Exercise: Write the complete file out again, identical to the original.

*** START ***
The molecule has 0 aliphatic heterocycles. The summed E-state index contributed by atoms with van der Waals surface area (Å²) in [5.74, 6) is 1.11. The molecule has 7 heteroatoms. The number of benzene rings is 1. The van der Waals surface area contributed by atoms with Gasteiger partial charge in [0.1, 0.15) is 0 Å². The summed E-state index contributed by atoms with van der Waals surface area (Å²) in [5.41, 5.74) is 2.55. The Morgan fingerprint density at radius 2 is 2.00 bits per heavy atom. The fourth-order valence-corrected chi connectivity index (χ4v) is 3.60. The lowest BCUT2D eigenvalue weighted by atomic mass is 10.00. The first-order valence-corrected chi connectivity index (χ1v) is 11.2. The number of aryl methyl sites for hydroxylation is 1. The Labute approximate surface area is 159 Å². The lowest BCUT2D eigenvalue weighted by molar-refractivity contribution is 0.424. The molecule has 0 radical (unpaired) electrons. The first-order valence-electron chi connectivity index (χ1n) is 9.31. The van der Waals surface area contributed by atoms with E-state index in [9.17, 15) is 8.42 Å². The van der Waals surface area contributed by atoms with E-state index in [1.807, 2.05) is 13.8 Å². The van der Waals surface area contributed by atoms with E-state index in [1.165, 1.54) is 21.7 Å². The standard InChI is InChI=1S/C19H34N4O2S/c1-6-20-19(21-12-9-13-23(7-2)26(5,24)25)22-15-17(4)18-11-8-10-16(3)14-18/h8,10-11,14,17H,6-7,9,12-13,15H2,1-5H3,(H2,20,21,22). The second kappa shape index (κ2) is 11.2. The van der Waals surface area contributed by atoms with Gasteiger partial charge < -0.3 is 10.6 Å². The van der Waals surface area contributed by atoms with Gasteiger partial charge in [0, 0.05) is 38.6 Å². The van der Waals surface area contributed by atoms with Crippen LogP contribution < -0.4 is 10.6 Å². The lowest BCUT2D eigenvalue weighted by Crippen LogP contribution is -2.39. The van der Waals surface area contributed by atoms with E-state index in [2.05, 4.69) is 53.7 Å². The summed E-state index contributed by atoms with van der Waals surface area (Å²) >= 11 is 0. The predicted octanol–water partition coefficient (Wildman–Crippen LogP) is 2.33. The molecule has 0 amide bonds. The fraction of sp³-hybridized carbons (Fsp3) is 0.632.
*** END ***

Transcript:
The molecule has 0 aliphatic heterocycles. The summed E-state index contributed by atoms with van der Waals surface area (Å²) in [5.74, 6) is 1.11. The molecule has 7 heteroatoms. The number of benzene rings is 1. The van der Waals surface area contributed by atoms with Gasteiger partial charge in [0.1, 0.15) is 0 Å². The summed E-state index contributed by atoms with van der Waals surface area (Å²) in [5.41, 5.74) is 2.55. The Morgan fingerprint density at radius 2 is 2.00 bits per heavy atom. The fourth-order valence-corrected chi connectivity index (χ4v) is 3.60. The lowest BCUT2D eigenvalue weighted by atomic mass is 10.00. The first-order valence-corrected chi connectivity index (χ1v) is 11.2. The number of aryl methyl sites for hydroxylation is 1. The Labute approximate surface area is 159 Å². The lowest BCUT2D eigenvalue weighted by molar-refractivity contribution is 0.424. The molecule has 0 radical (unpaired) electrons. The first-order valence-electron chi connectivity index (χ1n) is 9.31. The van der Waals surface area contributed by atoms with E-state index in [9.17, 15) is 8.42 Å². The van der Waals surface area contributed by atoms with E-state index in [1.807, 2.05) is 13.8 Å². The van der Waals surface area contributed by atoms with E-state index in [1.165, 1.54) is 21.7 Å². The standard InChI is InChI=1S/C19H34N4O2S/c1-6-20-19(21-12-9-13-23(7-2)26(5,24)25)22-15-17(4)18-11-8-10-16(3)14-18/h8,10-11,14,17H,6-7,9,12-13,15H2,1-5H3,(H2,20,21,22). The second kappa shape index (κ2) is 11.2. The van der Waals surface area contributed by atoms with Gasteiger partial charge < -0.3 is 10.6 Å². The van der Waals surface area contributed by atoms with Gasteiger partial charge in [0, 0.05) is 38.6 Å². The van der Waals surface area contributed by atoms with Crippen LogP contribution < -0.4 is 10.6 Å². The lowest BCUT2D eigenvalue weighted by Crippen LogP contribution is -2.39. The van der Waals surface area contributed by atoms with E-state index in [2.05, 4.69) is 53.7 Å². The summed E-state index contributed by atoms with van der Waals surface area (Å²) >= 11 is 0. The predicted octanol–water partition coefficient (Wildman–Crippen LogP) is 2.33. The molecule has 0 amide bonds. The fraction of sp³-hybridized carbons (Fsp3) is 0.632.